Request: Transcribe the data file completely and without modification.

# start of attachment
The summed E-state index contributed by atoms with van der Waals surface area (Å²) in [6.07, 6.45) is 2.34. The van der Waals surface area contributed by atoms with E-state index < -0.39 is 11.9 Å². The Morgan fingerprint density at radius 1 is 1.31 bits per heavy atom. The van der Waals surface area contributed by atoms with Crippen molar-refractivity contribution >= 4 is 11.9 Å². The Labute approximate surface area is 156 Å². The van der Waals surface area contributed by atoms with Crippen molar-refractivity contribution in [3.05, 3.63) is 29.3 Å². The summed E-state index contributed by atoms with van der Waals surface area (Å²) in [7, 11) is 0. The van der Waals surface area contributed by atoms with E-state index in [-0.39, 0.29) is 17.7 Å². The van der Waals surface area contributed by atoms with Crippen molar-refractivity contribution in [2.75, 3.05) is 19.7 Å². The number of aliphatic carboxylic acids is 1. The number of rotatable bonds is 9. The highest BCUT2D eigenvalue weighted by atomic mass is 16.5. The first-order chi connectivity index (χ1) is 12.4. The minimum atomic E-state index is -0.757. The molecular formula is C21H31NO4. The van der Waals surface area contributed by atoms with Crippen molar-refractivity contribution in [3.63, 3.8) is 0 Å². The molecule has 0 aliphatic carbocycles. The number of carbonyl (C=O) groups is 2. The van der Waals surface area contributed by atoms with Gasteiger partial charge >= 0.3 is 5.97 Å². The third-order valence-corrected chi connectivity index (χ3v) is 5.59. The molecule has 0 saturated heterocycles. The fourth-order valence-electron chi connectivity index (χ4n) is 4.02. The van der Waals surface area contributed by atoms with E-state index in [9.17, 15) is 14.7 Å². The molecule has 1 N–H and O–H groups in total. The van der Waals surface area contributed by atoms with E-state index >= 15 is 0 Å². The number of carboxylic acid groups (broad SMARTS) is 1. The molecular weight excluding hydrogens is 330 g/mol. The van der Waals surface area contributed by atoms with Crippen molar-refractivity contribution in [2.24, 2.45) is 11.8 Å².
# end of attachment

The summed E-state index contributed by atoms with van der Waals surface area (Å²) in [6.07, 6.45) is 2.34. The van der Waals surface area contributed by atoms with E-state index < -0.39 is 11.9 Å². The Morgan fingerprint density at radius 1 is 1.31 bits per heavy atom. The van der Waals surface area contributed by atoms with Crippen molar-refractivity contribution >= 4 is 11.9 Å². The Labute approximate surface area is 156 Å². The van der Waals surface area contributed by atoms with Crippen molar-refractivity contribution in [3.05, 3.63) is 29.3 Å². The summed E-state index contributed by atoms with van der Waals surface area (Å²) in [7, 11) is 0. The van der Waals surface area contributed by atoms with E-state index in [-0.39, 0.29) is 17.7 Å². The van der Waals surface area contributed by atoms with Crippen molar-refractivity contribution in [2.75, 3.05) is 19.7 Å². The number of aliphatic carboxylic acids is 1. The number of rotatable bonds is 9. The highest BCUT2D eigenvalue weighted by atomic mass is 16.5. The first-order chi connectivity index (χ1) is 12.4. The minimum atomic E-state index is -0.757. The molecular formula is C21H31NO4. The van der Waals surface area contributed by atoms with Crippen molar-refractivity contribution in [3.63, 3.8) is 0 Å². The molecule has 0 aliphatic carbocycles. The number of carbonyl (C=O) groups is 2. The van der Waals surface area contributed by atoms with Gasteiger partial charge >= 0.3 is 5.97 Å². The third-order valence-corrected chi connectivity index (χ3v) is 5.59. The molecule has 0 saturated heterocycles. The fourth-order valence-electron chi connectivity index (χ4n) is 4.02. The van der Waals surface area contributed by atoms with E-state index in [9.17, 15) is 14.7 Å². The molecule has 1 N–H and O–H groups in total. The van der Waals surface area contributed by atoms with E-state index >= 15 is 0 Å². The number of carboxylic acid groups (broad SMARTS) is 1. The molecular weight excluding hydrogens is 330 g/mol. The van der Waals surface area contributed by atoms with Crippen molar-refractivity contribution in [2.24, 2.45) is 11.8 Å².